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Becky's New Car

The production projects a certain self-conscious charm, but can't compensate for an overwritten script



According to an aphorism in Becky's New Car, when a woman wants a new car, she really wants a new life. Thus, we are told without subtlety, the title character of Steven Dietz's 2008 comedy is suffering a mid-life crisis — with some nasty collisions along the way. The Little Lake Theatre's production projects a certain self-conscious charm, but can't compensate for an overwritten script. 

There's a farce in Becky fighting to emerge, but the pace is dragged down by long rhapsodies about — no foolin' — cars. The plot is layered with ever-more-unlikely situations and personal complications among sharply drawn middle-aged characters, with a couple of young adults tossed in for variety if not credibility, all manfully (and womanfully) tackled by a well-selected cast. Directed by Sunny Disney Fitchett, the show delivers plenty of laughs. And Little Lake's intimate theater in the round is perfect for Dietz's dissolving of the "fourth wall."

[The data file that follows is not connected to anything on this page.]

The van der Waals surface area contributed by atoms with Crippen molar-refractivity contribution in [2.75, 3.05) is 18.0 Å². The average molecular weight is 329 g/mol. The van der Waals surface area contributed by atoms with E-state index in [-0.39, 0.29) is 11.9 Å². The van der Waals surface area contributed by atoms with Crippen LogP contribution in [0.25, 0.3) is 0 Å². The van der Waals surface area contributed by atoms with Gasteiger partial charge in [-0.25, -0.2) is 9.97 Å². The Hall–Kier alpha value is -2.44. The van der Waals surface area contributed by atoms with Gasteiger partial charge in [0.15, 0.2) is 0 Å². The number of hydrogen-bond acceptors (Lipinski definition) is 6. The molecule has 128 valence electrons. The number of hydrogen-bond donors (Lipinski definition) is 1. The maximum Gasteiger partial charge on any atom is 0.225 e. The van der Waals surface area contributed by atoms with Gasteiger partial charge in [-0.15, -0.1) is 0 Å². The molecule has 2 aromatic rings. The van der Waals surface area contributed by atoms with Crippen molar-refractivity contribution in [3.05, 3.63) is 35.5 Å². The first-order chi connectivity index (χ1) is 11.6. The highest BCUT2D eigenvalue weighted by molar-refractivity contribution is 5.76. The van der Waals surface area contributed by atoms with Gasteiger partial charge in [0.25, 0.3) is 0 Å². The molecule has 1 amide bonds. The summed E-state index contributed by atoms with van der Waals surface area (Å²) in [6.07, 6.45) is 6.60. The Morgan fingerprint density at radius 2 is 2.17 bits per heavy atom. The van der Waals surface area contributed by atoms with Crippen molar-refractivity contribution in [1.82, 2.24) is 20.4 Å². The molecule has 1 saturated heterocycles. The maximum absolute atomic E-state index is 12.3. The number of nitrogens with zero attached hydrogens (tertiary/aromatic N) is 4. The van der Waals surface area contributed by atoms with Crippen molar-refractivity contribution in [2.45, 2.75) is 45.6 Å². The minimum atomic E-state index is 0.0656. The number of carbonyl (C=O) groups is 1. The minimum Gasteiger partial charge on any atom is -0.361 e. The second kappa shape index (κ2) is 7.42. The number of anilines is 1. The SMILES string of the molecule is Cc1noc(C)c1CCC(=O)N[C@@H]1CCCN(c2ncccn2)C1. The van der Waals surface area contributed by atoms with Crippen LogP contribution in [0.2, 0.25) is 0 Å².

Lisa Hoffmann keeps the charm level high in the demanding role of Becky, stuck in a nowhere job and a moribund marriage, suddenly tempted into a series of deceptions and betrayals. Honesty is not standard policy for most of the characters, and some of the laughs are bittersweet as the collateral damage is cleared.

Especially notable in the supporting cast are Tyson Sears as Becky's psycho-babbling son, Phil Powell as her charmless cuckold, and Andy Cornelius as an unbelievably naïve millionaire. Also, applause to Tommy Mason as Becky's annoying co-worker, and Alyssa Karas and Helga Terre as habitués of the good life, one way and another. And as always, a hand to resident designer Martha Bell, properties manager Leigh Ann Frohnapfel, technical director Michael Hornak and stage manager Sydney Turnwald.

As a reflection of reality, Becky's New Car is tenuous and unkind, but it makes for well-crafted theater and enough humor for the trip.

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